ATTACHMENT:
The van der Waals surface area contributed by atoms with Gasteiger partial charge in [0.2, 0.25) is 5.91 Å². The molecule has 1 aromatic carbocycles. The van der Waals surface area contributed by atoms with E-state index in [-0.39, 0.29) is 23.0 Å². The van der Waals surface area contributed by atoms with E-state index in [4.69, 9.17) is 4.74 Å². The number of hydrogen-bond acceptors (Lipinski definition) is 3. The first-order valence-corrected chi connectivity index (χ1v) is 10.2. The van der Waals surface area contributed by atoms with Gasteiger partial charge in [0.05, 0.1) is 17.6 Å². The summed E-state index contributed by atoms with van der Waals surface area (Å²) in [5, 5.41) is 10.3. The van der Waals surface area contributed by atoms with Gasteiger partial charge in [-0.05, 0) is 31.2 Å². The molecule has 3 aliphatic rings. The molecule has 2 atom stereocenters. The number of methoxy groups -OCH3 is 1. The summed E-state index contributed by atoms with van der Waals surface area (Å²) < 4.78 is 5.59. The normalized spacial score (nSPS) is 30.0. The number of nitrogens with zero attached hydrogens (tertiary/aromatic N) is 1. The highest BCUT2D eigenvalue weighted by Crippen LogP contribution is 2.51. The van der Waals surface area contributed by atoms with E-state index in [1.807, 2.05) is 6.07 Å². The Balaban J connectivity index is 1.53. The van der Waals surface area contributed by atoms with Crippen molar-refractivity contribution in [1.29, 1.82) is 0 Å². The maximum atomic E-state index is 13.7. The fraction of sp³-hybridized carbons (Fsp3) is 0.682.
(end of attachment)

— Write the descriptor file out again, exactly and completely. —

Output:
The van der Waals surface area contributed by atoms with Gasteiger partial charge in [0.2, 0.25) is 5.91 Å². The molecule has 1 aromatic carbocycles. The van der Waals surface area contributed by atoms with E-state index in [-0.39, 0.29) is 23.0 Å². The van der Waals surface area contributed by atoms with E-state index in [4.69, 9.17) is 4.74 Å². The number of hydrogen-bond acceptors (Lipinski definition) is 3. The first-order valence-corrected chi connectivity index (χ1v) is 10.2. The van der Waals surface area contributed by atoms with Gasteiger partial charge in [0.05, 0.1) is 17.6 Å². The summed E-state index contributed by atoms with van der Waals surface area (Å²) in [5, 5.41) is 10.3. The van der Waals surface area contributed by atoms with Gasteiger partial charge in [-0.05, 0) is 31.2 Å². The molecule has 3 aliphatic rings. The molecule has 2 atom stereocenters. The number of methoxy groups -OCH3 is 1. The summed E-state index contributed by atoms with van der Waals surface area (Å²) < 4.78 is 5.59. The normalized spacial score (nSPS) is 30.0. The number of nitrogens with zero attached hydrogens (tertiary/aromatic N) is 1. The highest BCUT2D eigenvalue weighted by Crippen LogP contribution is 2.51. The van der Waals surface area contributed by atoms with E-state index in [1.807, 2.05) is 6.07 Å². The Balaban J connectivity index is 1.53. The van der Waals surface area contributed by atoms with Crippen molar-refractivity contribution in [1.29, 1.82) is 0 Å². The maximum atomic E-state index is 13.7. The fraction of sp³-hybridized carbons (Fsp3) is 0.682.